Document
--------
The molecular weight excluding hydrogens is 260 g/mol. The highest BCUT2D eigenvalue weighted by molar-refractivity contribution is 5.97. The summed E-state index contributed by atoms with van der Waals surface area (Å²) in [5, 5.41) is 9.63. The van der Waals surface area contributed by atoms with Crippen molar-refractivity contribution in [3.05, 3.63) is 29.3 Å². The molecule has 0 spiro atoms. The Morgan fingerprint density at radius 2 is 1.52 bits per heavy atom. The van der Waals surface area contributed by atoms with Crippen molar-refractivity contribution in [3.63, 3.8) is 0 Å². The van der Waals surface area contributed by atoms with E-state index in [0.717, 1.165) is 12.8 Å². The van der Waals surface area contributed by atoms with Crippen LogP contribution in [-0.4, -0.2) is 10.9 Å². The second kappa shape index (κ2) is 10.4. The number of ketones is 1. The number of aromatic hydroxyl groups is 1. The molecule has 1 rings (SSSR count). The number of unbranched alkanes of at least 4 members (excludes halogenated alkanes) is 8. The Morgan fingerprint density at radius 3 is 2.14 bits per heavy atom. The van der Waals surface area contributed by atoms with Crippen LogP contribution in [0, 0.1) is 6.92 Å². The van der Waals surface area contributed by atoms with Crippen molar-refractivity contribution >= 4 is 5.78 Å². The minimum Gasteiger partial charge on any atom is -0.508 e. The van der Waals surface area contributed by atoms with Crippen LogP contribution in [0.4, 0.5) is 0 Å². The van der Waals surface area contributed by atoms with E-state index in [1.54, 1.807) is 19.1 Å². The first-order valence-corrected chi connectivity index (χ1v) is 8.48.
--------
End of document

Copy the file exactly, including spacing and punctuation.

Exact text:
The molecular weight excluding hydrogens is 260 g/mol. The highest BCUT2D eigenvalue weighted by molar-refractivity contribution is 5.97. The summed E-state index contributed by atoms with van der Waals surface area (Å²) in [5, 5.41) is 9.63. The van der Waals surface area contributed by atoms with Crippen molar-refractivity contribution in [3.05, 3.63) is 29.3 Å². The molecule has 0 spiro atoms. The Morgan fingerprint density at radius 2 is 1.52 bits per heavy atom. The van der Waals surface area contributed by atoms with Crippen molar-refractivity contribution in [3.63, 3.8) is 0 Å². The van der Waals surface area contributed by atoms with E-state index in [0.717, 1.165) is 12.8 Å². The van der Waals surface area contributed by atoms with Crippen LogP contribution in [-0.4, -0.2) is 10.9 Å². The second kappa shape index (κ2) is 10.4. The number of ketones is 1. The number of aromatic hydroxyl groups is 1. The molecule has 1 rings (SSSR count). The number of unbranched alkanes of at least 4 members (excludes halogenated alkanes) is 8. The Morgan fingerprint density at radius 3 is 2.14 bits per heavy atom. The van der Waals surface area contributed by atoms with Crippen LogP contribution in [0, 0.1) is 6.92 Å². The van der Waals surface area contributed by atoms with Crippen molar-refractivity contribution >= 4 is 5.78 Å². The minimum Gasteiger partial charge on any atom is -0.508 e. The van der Waals surface area contributed by atoms with Crippen LogP contribution in [0.4, 0.5) is 0 Å². The van der Waals surface area contributed by atoms with E-state index in [1.54, 1.807) is 19.1 Å². The first-order valence-corrected chi connectivity index (χ1v) is 8.48.